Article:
This does not mean the music is in the public domain, however. It means that the copyright owner has granted the public specific permissions to use it.
To make this easier for the legal playing of such audio, some artists use a Creative Commons license with explicit permission to share the music.
Even if you don't intend your podcast to showcase podsafe music, if you want to have theme music, segment bridge music, sound clips, etc., you need to know what rights you have for using it.
Ultimately, I mention this because, even if you have no intention to use music of any kind, you need to decide what kind of license you intend to release your podcast under. As the creator of your podcast, you do own the copyright to it. Yet, because of the inherent nature to share your audio with others, the license with which you podcast it will determine how broadly it can be distributed. For example, here is a link to the license that I use for my podcast: http://creativecommons.org/licenses/by-nd/2.5/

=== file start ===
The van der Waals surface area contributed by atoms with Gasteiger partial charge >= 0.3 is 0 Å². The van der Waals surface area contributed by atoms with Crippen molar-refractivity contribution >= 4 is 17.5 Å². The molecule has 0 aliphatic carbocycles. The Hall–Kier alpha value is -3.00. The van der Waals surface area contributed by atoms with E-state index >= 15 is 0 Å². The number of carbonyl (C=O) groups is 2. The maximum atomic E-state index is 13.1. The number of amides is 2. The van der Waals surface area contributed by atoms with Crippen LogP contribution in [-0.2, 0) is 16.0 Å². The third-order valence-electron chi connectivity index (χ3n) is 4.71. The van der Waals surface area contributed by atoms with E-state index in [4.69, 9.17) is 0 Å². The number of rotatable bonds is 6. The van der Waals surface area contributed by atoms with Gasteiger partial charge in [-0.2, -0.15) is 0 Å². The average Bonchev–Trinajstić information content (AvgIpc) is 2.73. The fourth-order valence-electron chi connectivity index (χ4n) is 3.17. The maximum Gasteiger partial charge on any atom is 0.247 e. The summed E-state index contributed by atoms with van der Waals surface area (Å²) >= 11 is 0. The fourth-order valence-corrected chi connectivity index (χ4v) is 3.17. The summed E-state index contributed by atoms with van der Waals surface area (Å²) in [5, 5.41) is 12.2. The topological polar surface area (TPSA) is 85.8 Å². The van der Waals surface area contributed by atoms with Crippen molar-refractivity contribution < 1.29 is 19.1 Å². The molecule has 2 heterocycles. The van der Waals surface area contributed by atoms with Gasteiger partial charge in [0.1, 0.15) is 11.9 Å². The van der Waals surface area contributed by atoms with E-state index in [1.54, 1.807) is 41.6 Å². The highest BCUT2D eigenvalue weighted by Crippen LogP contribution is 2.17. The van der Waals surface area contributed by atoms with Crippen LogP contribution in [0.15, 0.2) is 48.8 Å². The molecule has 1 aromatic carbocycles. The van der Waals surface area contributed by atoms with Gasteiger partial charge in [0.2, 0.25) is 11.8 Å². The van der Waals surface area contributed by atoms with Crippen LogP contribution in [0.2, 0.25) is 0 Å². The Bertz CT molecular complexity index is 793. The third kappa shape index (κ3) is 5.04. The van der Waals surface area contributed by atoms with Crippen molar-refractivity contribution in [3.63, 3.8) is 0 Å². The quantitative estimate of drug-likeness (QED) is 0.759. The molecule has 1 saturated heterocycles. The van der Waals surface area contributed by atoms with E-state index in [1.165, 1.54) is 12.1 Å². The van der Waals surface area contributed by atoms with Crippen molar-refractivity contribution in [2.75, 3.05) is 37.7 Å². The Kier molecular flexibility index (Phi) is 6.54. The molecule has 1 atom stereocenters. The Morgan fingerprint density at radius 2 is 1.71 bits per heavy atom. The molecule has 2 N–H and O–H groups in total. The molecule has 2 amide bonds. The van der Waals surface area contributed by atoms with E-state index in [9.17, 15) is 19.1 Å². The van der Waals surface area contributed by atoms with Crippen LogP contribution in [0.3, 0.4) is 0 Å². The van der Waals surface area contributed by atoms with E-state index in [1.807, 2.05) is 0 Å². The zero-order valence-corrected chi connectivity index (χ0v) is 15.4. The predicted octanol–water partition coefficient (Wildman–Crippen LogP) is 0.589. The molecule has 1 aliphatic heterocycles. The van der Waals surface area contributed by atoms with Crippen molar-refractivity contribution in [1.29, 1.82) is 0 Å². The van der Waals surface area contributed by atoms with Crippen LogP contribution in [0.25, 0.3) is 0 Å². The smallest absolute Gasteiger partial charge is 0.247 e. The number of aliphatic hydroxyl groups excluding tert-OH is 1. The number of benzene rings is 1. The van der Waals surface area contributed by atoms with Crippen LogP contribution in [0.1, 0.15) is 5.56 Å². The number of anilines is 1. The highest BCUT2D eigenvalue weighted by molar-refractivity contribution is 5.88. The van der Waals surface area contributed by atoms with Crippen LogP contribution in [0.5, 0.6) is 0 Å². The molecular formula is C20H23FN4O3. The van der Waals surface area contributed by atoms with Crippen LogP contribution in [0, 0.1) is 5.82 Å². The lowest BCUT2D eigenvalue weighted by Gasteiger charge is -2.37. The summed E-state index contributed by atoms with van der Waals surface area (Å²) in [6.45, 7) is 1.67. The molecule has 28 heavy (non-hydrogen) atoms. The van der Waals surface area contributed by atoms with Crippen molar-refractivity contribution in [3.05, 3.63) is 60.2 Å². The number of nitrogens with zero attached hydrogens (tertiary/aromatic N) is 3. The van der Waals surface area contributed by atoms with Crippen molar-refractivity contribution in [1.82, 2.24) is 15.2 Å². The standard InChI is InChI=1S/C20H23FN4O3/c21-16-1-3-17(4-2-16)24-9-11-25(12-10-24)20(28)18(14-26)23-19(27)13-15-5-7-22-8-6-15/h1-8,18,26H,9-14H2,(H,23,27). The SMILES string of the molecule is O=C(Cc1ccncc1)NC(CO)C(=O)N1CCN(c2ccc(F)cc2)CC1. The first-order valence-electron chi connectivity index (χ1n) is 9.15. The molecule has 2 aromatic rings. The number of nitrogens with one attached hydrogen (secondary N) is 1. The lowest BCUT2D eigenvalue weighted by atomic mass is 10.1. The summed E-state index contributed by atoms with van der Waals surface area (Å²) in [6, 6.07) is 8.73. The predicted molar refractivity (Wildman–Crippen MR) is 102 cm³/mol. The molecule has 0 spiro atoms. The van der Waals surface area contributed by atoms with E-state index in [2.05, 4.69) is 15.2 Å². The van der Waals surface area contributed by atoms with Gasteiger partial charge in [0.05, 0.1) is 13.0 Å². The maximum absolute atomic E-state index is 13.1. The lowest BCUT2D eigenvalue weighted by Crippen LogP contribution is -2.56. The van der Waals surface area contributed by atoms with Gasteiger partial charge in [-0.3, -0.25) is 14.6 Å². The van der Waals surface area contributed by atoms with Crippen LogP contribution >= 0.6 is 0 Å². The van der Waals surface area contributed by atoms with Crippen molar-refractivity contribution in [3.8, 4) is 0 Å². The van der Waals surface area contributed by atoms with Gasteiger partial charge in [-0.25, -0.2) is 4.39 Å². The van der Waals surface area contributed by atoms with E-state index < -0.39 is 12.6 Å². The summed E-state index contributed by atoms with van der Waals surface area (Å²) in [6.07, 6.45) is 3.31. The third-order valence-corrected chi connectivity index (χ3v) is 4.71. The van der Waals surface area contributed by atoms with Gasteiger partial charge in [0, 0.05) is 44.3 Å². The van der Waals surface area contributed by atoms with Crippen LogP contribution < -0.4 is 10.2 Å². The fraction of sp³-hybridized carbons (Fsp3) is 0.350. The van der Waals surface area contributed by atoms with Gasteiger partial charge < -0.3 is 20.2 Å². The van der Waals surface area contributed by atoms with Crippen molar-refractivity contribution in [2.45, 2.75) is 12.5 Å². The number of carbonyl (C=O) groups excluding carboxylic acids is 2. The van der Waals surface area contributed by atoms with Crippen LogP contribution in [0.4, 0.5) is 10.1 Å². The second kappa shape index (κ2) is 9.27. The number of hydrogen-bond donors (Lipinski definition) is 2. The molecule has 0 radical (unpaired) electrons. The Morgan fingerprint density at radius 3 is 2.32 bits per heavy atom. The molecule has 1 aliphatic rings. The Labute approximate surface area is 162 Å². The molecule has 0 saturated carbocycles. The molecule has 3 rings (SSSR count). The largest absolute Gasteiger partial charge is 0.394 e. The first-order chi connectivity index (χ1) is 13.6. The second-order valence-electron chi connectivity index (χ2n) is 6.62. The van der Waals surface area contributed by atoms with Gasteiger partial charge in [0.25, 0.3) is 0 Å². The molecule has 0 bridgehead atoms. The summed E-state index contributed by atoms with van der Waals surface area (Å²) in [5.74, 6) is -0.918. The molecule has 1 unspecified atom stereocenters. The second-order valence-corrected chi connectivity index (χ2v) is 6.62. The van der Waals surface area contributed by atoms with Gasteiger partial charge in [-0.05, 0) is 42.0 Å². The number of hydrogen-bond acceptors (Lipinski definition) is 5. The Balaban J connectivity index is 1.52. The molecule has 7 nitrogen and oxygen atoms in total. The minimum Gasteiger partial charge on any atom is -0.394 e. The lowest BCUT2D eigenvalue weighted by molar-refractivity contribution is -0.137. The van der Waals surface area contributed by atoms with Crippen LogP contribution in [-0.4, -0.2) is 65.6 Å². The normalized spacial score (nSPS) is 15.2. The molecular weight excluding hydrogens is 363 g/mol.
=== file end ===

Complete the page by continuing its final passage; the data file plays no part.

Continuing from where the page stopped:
Visit CreativeCommons.org for more details about their licenses, and for more about podsafe audio and music, read more at: http://en.wikipedia.org/wiki/Podsafe
Recap of Producing a Typical Podcast
1. Record your audio.
2. Edit and mix your audio.
3. Upload to your web server.
4. Post an entry in your blog with a link to your audio file.
For the next article in this series, I will focus on recording interviews with Skype and HotRecorder. Not only will this help you if you plan to conduct phone interviews of other authors, for example, but if you simply want to be able to do a podcast with a co-host and don't have the resources to buy a mixing board.
Copyright © 2006 Dan Shaurette.
Besides being the editor of the newsletter for http://selfpublishedauthors.com/, Dan is the author of LILITH'S LOVE, a modern vampire romance novel, which you can learn more about at http://liliths-love.com/. He also hosts "Is This Thing On?", an eclectic podcast featuring chat, interviews, and independent music at http://is-this-thing-on.net/. You can find out more on his blog at http://danshaurette.com/.